Aaron Wolfe makes an annotated mixtape of his life in stories and cover songs.
To a Flame
“It’s All In My Mind” by Teenage Fanclub, performed by Aaron Wolfe
I told a story at the Moth the other day.
I do that now and again.
Sometimes it feels like the greatest feeling in the world, sometimes I walk away wondering who in the fuck do I think I’m fooling. I wrestle the dullest angels wondering whether the pursuit of telling stories is valuable, whether I am succumbing to latent narcissistic tendencies, whether what I have to say is of value to others. I ask for validation from friends, from family, from my wife and then ignore them all.
Once I won. I stood on the stage and grinned, drinking in every ounce of pleasure in the room. I gleefully texted friends and family “I won the motherfucking moth!” I literally clicked my heels as I ran down St. Marks place in Park Slope. I tweeted. I facebooked. I lived and died on the retweets and “likes” and @replies that followed. I marked the calendar. My moment was coming.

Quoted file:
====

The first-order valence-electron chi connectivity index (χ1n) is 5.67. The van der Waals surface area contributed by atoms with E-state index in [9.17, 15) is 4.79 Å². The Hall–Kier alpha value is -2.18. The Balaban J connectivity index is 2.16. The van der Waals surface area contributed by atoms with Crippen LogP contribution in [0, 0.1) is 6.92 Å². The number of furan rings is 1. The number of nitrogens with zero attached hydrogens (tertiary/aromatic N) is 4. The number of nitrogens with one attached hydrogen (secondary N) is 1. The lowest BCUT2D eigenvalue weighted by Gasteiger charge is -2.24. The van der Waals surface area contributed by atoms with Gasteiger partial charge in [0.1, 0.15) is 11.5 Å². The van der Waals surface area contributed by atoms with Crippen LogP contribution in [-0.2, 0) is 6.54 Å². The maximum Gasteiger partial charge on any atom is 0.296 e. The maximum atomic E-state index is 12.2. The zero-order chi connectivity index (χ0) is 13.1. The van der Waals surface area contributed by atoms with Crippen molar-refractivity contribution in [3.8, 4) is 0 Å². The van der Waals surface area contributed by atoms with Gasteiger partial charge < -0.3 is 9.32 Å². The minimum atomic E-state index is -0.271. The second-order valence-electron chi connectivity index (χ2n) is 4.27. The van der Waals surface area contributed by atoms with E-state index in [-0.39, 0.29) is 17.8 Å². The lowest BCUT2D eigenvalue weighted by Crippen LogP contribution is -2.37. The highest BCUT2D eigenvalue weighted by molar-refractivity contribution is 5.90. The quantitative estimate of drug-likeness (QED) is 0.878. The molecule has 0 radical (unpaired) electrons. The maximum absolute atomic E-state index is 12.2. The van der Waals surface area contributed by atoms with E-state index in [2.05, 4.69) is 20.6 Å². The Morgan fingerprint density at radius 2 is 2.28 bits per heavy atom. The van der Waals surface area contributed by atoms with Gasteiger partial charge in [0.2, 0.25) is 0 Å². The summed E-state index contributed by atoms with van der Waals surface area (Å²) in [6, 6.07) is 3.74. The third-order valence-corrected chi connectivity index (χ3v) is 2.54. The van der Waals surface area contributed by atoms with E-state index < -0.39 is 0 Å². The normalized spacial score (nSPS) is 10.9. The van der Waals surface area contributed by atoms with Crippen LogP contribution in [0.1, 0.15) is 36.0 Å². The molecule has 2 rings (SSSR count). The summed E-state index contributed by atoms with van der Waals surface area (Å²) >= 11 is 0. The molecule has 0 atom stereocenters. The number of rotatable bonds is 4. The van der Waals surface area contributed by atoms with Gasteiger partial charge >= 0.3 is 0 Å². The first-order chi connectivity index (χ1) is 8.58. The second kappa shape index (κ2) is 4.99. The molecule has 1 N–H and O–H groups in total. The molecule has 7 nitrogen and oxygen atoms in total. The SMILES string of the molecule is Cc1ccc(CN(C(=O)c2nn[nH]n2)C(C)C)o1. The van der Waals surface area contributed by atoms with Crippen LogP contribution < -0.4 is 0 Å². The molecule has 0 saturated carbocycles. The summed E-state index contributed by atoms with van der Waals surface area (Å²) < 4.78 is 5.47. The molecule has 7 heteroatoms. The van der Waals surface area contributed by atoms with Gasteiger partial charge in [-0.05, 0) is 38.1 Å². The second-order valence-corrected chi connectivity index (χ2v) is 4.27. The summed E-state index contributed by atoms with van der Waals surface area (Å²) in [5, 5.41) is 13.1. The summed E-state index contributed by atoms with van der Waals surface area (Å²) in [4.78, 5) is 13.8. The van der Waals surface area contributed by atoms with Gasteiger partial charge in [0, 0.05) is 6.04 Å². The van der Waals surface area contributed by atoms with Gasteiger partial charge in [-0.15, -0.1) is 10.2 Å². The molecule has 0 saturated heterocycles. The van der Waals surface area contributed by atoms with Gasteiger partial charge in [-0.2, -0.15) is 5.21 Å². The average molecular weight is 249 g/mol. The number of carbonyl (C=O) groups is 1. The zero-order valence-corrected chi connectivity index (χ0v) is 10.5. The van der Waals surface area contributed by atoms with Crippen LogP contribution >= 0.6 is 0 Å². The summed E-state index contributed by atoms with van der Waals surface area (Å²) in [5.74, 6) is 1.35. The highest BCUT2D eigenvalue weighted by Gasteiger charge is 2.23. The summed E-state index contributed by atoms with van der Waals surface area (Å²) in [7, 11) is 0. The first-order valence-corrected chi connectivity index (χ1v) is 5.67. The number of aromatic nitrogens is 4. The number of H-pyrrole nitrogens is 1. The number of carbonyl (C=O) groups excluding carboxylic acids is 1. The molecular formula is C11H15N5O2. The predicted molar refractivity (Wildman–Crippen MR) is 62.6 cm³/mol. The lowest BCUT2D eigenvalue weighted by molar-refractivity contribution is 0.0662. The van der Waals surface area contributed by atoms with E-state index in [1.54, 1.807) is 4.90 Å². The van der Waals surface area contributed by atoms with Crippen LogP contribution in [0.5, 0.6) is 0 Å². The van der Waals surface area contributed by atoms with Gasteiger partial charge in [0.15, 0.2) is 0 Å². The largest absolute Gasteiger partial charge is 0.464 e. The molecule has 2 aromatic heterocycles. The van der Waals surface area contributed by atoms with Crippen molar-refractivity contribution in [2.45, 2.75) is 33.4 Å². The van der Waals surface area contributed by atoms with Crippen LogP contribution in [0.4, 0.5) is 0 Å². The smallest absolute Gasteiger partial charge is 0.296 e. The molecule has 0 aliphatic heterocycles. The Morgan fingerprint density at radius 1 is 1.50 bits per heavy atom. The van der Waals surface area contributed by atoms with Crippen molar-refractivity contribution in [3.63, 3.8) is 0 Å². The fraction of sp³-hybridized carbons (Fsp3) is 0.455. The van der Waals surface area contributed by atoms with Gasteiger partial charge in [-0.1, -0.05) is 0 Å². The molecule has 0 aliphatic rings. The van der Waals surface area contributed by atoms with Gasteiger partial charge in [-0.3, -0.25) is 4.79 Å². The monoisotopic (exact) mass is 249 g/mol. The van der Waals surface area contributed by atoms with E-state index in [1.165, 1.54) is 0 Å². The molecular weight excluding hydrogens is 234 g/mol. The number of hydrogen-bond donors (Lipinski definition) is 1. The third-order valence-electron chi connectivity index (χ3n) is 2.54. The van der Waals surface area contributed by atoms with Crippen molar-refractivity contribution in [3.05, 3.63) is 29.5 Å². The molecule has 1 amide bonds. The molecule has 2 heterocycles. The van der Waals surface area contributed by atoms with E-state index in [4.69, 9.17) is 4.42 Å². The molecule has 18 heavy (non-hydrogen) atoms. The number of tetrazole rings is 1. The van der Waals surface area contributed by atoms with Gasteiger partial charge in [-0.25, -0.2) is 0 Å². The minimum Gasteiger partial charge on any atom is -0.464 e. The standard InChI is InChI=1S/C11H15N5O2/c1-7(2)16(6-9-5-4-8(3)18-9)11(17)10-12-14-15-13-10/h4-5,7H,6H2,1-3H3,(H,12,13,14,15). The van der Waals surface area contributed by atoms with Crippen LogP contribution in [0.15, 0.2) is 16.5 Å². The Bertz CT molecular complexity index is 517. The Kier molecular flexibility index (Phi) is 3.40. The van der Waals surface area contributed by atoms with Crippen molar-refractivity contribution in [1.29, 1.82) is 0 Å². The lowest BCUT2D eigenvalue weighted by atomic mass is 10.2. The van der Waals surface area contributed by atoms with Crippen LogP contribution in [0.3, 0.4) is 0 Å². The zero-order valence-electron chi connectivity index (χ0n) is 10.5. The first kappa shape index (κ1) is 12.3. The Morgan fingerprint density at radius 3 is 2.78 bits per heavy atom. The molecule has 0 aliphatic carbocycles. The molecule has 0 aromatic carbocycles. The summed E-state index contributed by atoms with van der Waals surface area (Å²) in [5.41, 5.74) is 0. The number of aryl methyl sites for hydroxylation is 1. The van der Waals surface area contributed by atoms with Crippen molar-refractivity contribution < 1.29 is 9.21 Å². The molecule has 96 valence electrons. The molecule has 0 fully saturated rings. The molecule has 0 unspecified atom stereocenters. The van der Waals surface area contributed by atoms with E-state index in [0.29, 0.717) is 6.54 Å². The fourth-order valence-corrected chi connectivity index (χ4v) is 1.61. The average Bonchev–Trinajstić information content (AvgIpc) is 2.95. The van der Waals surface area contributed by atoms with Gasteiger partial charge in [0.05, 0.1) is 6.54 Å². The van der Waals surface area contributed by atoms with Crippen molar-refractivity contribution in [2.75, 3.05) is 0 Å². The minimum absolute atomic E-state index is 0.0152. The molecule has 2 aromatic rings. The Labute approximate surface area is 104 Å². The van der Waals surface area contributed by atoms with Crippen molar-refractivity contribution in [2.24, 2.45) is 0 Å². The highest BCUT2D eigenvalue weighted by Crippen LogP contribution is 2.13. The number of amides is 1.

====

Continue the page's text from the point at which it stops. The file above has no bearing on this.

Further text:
If you don’t know, the Moth is many things: it is a community outreach program, it is a curated series of stories, it is a podcast, it is a radio show, and it is the SLAM. Once a week in NYC, LA, Chicago, and Detroit, ten people like you get up on stage for five minutes and tell a true story about their lives. Sometimes they are funny, sometimes they are sad, sometimes they are meandering and nervous-making and everyone shifts in their seats waiting for the final line. After each story a few civilians confer and then hold up olympic-style scoring. No one is a jerk. Though the scores range from 1 to 10, I’ve never seen anything lower than a 7 — It’s just not done. At the end of the night the person with the highest score wins the prize: an invite to the GrandSLAM.
I was going to the GrandSLAM. There was a New York Times article that explained it all: you get picked for the GrandSLAM, you tell a great story and a literary agent signs over a multi-book deal and you live happily in the West Village in a small but comfortable apartment that your wife can easily run her private practice out of while you toil away on your third screenplay in as many years.